I wasn’t going to be writing anything about True Grit.  I figured it goes without saying that the Coen Brothers know how to make a good film, and this is no exception.  But then I read a review from a film critic I have long thought to be a joke in the journalistic community; Rex Reed.  Do you know this man, this man who somehow earned mountains of cash writing “bitch” columns about society and film? To read Rex is to be misguided by Rex.  This is a film reviewer that calls Christopher Nolan “a hack” that has yet to make a comprehensible film.  He essentially credits the Coen Brothers as making only two good films; Fargo and No Country for Old Men.  Rex Reed is, at best, an archaic relic from a time when people found it fashionable to sip on brandy or martinis at soirees while listening to the resident bitchy gay social critic’s inane thoughts on people’s affairs, art and film. I thought that trend died with Capote and Warhol (although those two men actually had value).

While Rex occasionally gets something right, like John Wayne’s Oscar being undeserved or calling The Social Network a “film transcends its trendy, obvious limitations with enough vitality and vitriol to make it as informative and breathless as it is entertaining, most of the time Rex is so off-base that we wonder where and when he gained his credibility. Perhaps in grand ol’ yesteryear this man could shed some insight on the movie scene but today he can’t enjoy or even comprehend any film more intelligent or complex than Seabiscuit. Let us consider the Coen Brothers’ revisit to the classic western novel, True Grit.

Let’s start off by mentioning how brilliant this film looks.  Roger Deakins surpasses any cinematographer working back Rex’s heyday, including Storaro, Hall and Unsworth. Deakins has a command of composition and light that should be the envy of every aspiring cinematographer and the fact this man hasn’t won the Oscar simply proves again the award is essentially meaningless. But Rex doesn’t pay any respect to technical merit in almost anything I’ve read from his pen, so we must move past the technical and focus on the story-telling.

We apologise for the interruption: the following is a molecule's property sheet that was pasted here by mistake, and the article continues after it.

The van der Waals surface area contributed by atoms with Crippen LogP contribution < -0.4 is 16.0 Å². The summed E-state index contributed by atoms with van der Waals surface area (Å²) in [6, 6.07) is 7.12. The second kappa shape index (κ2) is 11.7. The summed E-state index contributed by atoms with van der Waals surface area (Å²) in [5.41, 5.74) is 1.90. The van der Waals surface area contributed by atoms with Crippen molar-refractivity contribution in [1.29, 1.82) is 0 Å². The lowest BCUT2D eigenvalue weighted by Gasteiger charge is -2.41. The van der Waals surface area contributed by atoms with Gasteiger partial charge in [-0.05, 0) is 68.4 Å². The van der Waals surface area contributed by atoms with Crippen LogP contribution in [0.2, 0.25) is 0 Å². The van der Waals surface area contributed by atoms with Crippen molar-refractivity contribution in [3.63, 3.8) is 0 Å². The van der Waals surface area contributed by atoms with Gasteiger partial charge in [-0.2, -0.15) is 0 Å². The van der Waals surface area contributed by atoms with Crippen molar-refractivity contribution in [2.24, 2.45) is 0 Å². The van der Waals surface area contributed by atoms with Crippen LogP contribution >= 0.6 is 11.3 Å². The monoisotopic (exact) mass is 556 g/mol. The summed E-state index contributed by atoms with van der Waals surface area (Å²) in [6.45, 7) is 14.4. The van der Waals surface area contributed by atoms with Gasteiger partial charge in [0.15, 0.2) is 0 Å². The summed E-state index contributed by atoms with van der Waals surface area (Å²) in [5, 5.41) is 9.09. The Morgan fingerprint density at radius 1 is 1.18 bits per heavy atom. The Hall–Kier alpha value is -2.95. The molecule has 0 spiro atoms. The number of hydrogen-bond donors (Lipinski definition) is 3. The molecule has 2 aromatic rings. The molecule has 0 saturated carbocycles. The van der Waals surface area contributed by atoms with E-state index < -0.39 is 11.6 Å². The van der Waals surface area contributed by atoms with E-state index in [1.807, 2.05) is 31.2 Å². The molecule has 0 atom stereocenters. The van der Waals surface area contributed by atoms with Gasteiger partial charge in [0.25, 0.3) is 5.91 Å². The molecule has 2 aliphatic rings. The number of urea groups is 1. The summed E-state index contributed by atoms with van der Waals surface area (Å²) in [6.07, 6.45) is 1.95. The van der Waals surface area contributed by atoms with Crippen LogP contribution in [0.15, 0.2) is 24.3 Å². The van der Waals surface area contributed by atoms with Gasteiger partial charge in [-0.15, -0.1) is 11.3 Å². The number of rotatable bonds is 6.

We open on a shot that draws you in; it’s a warm soft-focused image that begins as an almost pin-point on the screen so you lean forward slightly to make it out.  As the image grows and pulls focus, with the somber narration of an older Mattie Ross accompanying, we see a lifeless body outside an old saloon getting covered in lightly falling snow; his horses trots off the far right of the screen and it is clear this is going to be a darker version of the novel than the 1969 film. When Mattie Ross first enters (played by the bright young actress Hailee Steinfeld that graduated from Chapman student films to the major leagues in a matter of months) she is confronted with death all around her.  She identifies her father’s body then witnesses the public hanging of three criminals.  It is clear, the punishment for sin is death and Mattie demands the murderer Tom Chaney be punished.  Mattie manages to summon up her strength to bully around old western men with grit and determination.  Does she really have a lawyer like she constantly claims? Maybe not, but she’s convincing enough that she gets her way.